Ultimately the Court concluded that:

The MMMA [is]meant to provide some limited protection for medical marijuana users from state actions, primarily arrest and prosecution. Even the scope of that protection is unclear and limited. . . . Nothing in the language or the purpose of the MMMA indicates an intent of the Michigan voters to regulate private employment, and the MMMA does not address private employment directly. Whatever protection the MMMA does provide users of medical marijuana, it does not reach to private employment.

So, Mr. Casias stays fired, for now.  And your drug testing policy has not “gone up in smoke,” for now.  Why do I say “for now,” you ask?  Well, for one thing, this case was decided by a Federal Court. A Michigan Court might have a different interpretation.  And, the ACLU says it will appeal.

According the Wall Street Journal Law Blog:

The American Civil Liberties Union, counsel to Casias, has said it will appeal. “Today’s ruling does not uphold the will of Michigan voters, who clearly wanted to protect medical marijuana and facilitate its use by very sick people like Joseph Casias,” the ACLU said in a statement. “A choice between adequate pain relief and gainful employment is an untenable one.”

You can see the WSJLB post at

So, while this is obviously a positive outcome for employers, it is not necessarily the last word on the MMMA.  If you have any questions about your policy or if you need one, as always, give us a call.

Facebook Firing Unfair Labor Practice Charge Settles!

The National Labor Relations Board announced that it had reached a settlement in its unfair labor practice charge against a Connecticut ambulance company. According to the News Release issued by the Board, the company has agreed to revise its “overly broad” blogging policy, agreed to not fire employees for engaging in online discussions of wages and other terms and conditions of employment and agreed to not threaten to fire, or fire employees for asking for union representation. The employee and the company settled in a separate financial agreement and it has been reported that the employee will not be returning to work at the company.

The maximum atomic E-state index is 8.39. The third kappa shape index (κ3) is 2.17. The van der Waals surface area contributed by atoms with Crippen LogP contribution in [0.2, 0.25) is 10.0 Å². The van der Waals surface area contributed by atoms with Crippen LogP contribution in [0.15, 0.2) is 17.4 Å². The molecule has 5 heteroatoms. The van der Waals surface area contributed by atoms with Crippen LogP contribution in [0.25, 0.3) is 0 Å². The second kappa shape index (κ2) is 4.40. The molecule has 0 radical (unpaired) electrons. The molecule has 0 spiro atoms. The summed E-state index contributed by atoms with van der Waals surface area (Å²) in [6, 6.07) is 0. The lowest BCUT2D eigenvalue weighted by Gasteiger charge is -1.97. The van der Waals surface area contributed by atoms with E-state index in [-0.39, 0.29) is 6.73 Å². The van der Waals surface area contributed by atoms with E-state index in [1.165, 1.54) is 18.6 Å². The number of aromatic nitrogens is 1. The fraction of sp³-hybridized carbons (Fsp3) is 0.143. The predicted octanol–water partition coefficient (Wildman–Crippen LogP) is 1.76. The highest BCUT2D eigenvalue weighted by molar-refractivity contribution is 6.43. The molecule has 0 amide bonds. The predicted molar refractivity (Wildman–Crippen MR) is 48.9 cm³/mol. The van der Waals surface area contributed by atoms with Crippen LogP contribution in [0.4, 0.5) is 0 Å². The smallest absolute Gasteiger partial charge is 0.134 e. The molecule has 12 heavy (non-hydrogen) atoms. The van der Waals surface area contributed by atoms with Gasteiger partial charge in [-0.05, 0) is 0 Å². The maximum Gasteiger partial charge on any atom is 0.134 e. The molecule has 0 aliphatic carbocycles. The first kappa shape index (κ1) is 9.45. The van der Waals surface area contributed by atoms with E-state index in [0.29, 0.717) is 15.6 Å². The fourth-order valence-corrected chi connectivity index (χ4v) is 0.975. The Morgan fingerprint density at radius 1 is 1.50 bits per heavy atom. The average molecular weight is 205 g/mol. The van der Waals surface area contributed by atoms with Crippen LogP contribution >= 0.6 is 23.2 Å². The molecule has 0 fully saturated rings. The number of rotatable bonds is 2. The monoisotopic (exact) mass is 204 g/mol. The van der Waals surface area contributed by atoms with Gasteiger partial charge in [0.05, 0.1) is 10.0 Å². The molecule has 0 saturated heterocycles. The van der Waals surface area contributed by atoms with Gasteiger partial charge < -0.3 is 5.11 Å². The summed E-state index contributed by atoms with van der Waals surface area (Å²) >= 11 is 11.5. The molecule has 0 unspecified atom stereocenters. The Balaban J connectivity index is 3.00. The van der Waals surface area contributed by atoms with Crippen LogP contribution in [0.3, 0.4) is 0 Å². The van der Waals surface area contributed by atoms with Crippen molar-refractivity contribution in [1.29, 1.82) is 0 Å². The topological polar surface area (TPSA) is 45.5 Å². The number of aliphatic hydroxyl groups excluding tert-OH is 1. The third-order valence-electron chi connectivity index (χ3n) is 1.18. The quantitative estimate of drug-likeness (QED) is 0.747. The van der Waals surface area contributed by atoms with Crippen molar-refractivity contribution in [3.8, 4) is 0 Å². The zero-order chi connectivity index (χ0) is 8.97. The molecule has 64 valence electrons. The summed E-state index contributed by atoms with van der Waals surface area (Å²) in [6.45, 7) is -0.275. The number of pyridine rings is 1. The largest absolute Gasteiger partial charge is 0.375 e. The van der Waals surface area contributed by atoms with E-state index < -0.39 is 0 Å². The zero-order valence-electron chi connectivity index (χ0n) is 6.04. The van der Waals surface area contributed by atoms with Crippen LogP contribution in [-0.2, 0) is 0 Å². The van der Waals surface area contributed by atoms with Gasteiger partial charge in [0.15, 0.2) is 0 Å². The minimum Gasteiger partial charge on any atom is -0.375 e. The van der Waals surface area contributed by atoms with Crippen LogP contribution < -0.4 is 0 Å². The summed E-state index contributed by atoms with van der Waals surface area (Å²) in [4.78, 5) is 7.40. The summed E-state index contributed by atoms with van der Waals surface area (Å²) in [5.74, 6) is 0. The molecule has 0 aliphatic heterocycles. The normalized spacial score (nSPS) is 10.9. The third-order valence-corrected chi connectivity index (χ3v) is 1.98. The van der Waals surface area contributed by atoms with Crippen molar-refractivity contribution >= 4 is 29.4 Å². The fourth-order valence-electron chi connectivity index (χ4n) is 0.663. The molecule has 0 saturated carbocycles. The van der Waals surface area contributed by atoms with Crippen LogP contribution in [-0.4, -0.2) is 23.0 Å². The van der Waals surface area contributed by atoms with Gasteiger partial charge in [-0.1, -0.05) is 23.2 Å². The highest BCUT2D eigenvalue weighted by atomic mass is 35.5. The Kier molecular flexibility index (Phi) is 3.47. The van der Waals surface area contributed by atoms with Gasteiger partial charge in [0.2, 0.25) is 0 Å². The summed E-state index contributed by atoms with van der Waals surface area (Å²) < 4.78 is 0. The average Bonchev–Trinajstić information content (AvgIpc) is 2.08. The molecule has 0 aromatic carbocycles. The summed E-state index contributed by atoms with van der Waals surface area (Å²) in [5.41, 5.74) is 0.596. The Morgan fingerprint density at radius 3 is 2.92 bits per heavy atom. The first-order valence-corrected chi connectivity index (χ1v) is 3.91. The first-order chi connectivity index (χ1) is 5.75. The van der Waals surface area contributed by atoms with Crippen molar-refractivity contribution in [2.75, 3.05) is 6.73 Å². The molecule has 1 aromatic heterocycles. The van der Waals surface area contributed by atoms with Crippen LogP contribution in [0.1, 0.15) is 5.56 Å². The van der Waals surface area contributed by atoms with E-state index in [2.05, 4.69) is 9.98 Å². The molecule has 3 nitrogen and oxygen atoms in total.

So, should you run out and change your policy? That is up to you. I suppose it depends on how risk-averse you are and how broad your policy is. According to the Board:

“An NLRB investigation found that the employee’s Facebook postings constituted protected concerted activity, and that the company’s blogging and internet posting policy contained unlawful provisions, including one that prohibited employees from making disparaging remarks when discussing the company or supervisors and another that prohibited employees from depicting the company in any way over the internet without company permission. Such provisions constitute interference with employees in the exercise of their right to engage in protected concerted activity.”

Is your policy this “broad?”  Does it prohibit “disparaging remarks when discussing the company or supervisors?” While the settlement may be nice news for the NLRB, it does not provide much useful guidance for employers with blogging policies. We will have to wait for a charge that does not settle and goes to hearing then ultimately to court for useful guidance.